What to expect from Budget 2016?

As is human nature, we place high expectations on our governments. Especially those running on a massive mandate, have too many promises to keep.

Our government though has a lot going on. Given the connected world we live in, our economy is not immune to global challenges. There are a bunch of domestic challenges too. Businesses want GST to take shape, while the common man wants more money in their pockets. Keeping 1.2 billion people happy is not an easy job. What then is a reasonable expectation from the finance minister this budget, let

Declarations and payments made under the Black Money (Undisclosed Foreign Income and Assets) and Imposition of Tax Act, 2015- regarding

The Black Money (Undisclosed Foreign Income and Assets) and Imposition of Tax Act, 2015 came into force with effect from 1st July, 2015. The Act provided for a one time compliance window to declare assets held abroad and pay due taxes and penalty on the value of assets declared.

A total of 644 declarations were made under the compliance window provided in the Act which closed on 30th September, 2015. The amount involved in these 644 declarations was 4,164 crores.

The declarants were liable to pay tax at the rate of 30 percent and a like amount of 30 percent by way of penalty on the value of assets declared, by 31st December, 2015. The amount received by way tax and penalty upto 31st December, 2015 is Rs 2,428.4 crores. The shortfall is primarily on account of certain declarations, in respect of which there was prior information under the provisions of Double Taxation Avoidance Agreements/Tax Information Exchange Agreements or receipt of payment after 31st December, 2015.

Issue of refunds of smaller amounts – regarding


In an initiative to reduce taxpayer grievances and enhance the taxpayer satisfaction, the Central Board of Direct Taxes had issued instructions to Central Processing Center (CPC), Bengaluru and the field officers in December, 2015 to issue refunds of amounts less than Rs.50,000/- expeditiously.

As a result of the special drive to issue smaller refunds, 18,28,627 refunds below Rs.50,000/- involving a sum of Rs.1,793 crore have been issued between 1 st December, 2015 and 10th January, 2016. These refunds relate to Assessment years 2013-14 to 2015-16.

In order to further expedite the process of issue of small refunds, CBDT has also directed CPC-Bengaluru and the field units that refunds up to Rs.5,000/-, and refunds in cases where outstanding arrears are up to Rs.5,000/- may be issued without any adjustment of outstanding arrears. Office Memorandum F. No. 312/109/2015-OT dated 14th January 2016, conveying these directions of CBDT is available on the website of the Department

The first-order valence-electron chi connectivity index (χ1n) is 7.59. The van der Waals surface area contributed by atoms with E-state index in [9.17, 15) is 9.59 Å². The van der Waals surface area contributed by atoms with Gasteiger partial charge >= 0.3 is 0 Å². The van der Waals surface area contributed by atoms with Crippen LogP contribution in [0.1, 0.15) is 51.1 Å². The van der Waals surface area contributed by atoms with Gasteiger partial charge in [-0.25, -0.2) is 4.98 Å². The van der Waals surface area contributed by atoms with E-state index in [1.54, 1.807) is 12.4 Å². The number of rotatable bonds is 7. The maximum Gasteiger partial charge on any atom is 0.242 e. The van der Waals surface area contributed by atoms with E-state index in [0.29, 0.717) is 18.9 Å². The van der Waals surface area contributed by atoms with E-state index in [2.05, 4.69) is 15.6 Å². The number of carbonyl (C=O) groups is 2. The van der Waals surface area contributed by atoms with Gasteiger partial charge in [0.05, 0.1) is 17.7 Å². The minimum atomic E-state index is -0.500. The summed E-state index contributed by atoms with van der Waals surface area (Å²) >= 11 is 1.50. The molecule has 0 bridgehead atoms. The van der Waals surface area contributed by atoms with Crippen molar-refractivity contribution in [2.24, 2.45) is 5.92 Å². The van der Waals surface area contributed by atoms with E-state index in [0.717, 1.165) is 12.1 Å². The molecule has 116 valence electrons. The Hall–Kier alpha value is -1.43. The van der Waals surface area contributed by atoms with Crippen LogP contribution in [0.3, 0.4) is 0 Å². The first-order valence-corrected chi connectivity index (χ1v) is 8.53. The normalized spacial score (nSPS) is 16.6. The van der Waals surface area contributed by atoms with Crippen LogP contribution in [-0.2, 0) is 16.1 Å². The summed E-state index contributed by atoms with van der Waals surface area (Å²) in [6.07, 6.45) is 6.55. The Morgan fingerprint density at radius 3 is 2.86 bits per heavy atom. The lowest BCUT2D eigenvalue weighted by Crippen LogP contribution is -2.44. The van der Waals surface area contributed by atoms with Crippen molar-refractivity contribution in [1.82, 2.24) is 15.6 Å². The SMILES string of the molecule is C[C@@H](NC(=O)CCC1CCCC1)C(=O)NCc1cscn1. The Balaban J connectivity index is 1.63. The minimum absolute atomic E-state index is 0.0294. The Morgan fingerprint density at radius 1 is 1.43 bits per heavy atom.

PAN must for cash payment of hotel bill over Rs 50,000 from January 1, 2016

Furnishing PAN will be mandatory from Friday for cash transactions such as hotel or foreign travel bills exceeding Rs 50,000 – a move aimed at curbing the black money menace.

Besides, PAN will be a must for all transactions, including purchase of jewellery, above Rs 2 lakhs in cash or through card with effect from January 1, 2016, the Finance Ministry said in a notification.

PAN will also be mandatory on purchase of immovable property of over Rs 10 lakh. This will be a relief to small home buyers as previously the government had proposed to make PAN mandatory for property worth Rs 5 lakh.

Quoting of Permanent Account Number (PAN) will also be mandatory for term deposits exceeding Rs 50,000 at one go or Rs 5 lakh in a year with banks, Post Offices and NBFCs.

The notification said PAN would be mandatory for payments of more than Rs 50,000 for cash cards or prepaid instruments as well as for acquiring shares of unlisted companies for Rs 1 lakh and above.

It has also been made mandatory for opening all bank accounts except Pradhan Mantri Jan Dhan Yojana accounts.

Finance Minister Arun Jaitley had earlier this month announced in Parliament that PAN would be made mandatory for all cash and card transactions beyond Rs 2 lakh.

The limit is double of Rs 1 lakh that he had proposed in 2015-16 Budget, but is lower than the existing threshold of Rs 5 lakh.

Making cash deposit of more than Rs 50,000 or purchase of bank draft/pay orders/bankers cheque of equal denomination on a single day, payment of life insurance premium of Rs 50,000 in a year would also require quoting of PAN.

In keeping with the government’s thrust on financial inclusion, opening of a no-frills bank account such as a Jan Dhan account will not require PAN.

Other than that, the requirement of PAN applies to opening of all bank accounts including in co-operative banks.